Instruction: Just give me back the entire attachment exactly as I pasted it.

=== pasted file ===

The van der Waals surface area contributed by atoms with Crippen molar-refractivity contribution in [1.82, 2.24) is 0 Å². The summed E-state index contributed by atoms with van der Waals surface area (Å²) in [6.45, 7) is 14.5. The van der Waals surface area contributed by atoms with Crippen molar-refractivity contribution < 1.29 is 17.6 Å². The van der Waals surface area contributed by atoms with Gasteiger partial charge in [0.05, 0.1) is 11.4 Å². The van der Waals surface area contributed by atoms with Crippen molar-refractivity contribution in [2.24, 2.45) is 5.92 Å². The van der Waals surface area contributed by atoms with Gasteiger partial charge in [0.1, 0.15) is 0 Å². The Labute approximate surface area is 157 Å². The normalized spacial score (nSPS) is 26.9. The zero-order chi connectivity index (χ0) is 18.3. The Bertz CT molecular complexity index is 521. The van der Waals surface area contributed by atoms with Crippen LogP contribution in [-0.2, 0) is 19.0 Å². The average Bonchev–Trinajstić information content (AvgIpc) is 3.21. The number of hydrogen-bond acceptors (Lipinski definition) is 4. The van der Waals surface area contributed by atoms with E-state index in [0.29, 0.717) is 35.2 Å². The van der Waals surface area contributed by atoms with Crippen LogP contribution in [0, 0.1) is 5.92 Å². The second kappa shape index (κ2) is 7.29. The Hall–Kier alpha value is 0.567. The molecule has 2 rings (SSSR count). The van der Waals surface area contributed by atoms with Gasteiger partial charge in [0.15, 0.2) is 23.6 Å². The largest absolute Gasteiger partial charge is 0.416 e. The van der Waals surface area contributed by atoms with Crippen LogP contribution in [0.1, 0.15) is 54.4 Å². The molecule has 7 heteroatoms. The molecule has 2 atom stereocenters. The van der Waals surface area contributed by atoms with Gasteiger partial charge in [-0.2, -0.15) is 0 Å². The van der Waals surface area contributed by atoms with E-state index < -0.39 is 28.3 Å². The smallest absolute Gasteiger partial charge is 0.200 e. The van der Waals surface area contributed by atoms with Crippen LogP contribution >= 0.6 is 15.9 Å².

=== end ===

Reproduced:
The van der Waals surface area contributed by atoms with Crippen molar-refractivity contribution in [1.82, 2.24) is 0 Å². The summed E-state index contributed by atoms with van der Waals surface area (Å²) in [6.45, 7) is 14.5. The van der Waals surface area contributed by atoms with Crippen molar-refractivity contribution < 1.29 is 17.6 Å². The van der Waals surface area contributed by atoms with Gasteiger partial charge in [0.05, 0.1) is 11.4 Å². The van der Waals surface area contributed by atoms with Crippen molar-refractivity contribution in [2.24, 2.45) is 5.92 Å². The van der Waals surface area contributed by atoms with Gasteiger partial charge in [0.1, 0.15) is 0 Å². The Labute approximate surface area is 157 Å². The normalized spacial score (nSPS) is 26.9. The zero-order chi connectivity index (χ0) is 18.3. The Bertz CT molecular complexity index is 521. The van der Waals surface area contributed by atoms with Crippen LogP contribution in [-0.2, 0) is 19.0 Å². The average Bonchev–Trinajstić information content (AvgIpc) is 3.21. The number of hydrogen-bond acceptors (Lipinski definition) is 4. The van der Waals surface area contributed by atoms with E-state index in [0.29, 0.717) is 35.2 Å². The van der Waals surface area contributed by atoms with Crippen LogP contribution in [0, 0.1) is 5.92 Å². The second kappa shape index (κ2) is 7.29. The Hall–Kier alpha value is 0.567. The molecule has 2 rings (SSSR count). The van der Waals surface area contributed by atoms with Gasteiger partial charge in [0.15, 0.2) is 23.6 Å². The largest absolute Gasteiger partial charge is 0.416 e. The van der Waals surface area contributed by atoms with Crippen LogP contribution in [0.1, 0.15) is 54.4 Å². The molecule has 7 heteroatoms. The molecule has 2 atom stereocenters. The van der Waals surface area contributed by atoms with Gasteiger partial charge in [-0.2, -0.15) is 0 Å². The van der Waals surface area contributed by atoms with E-state index < -0.39 is 28.3 Å². The smallest absolute Gasteiger partial charge is 0.200 e. The van der Waals surface area contributed by atoms with Crippen LogP contribution >= 0.6 is 15.9 Å².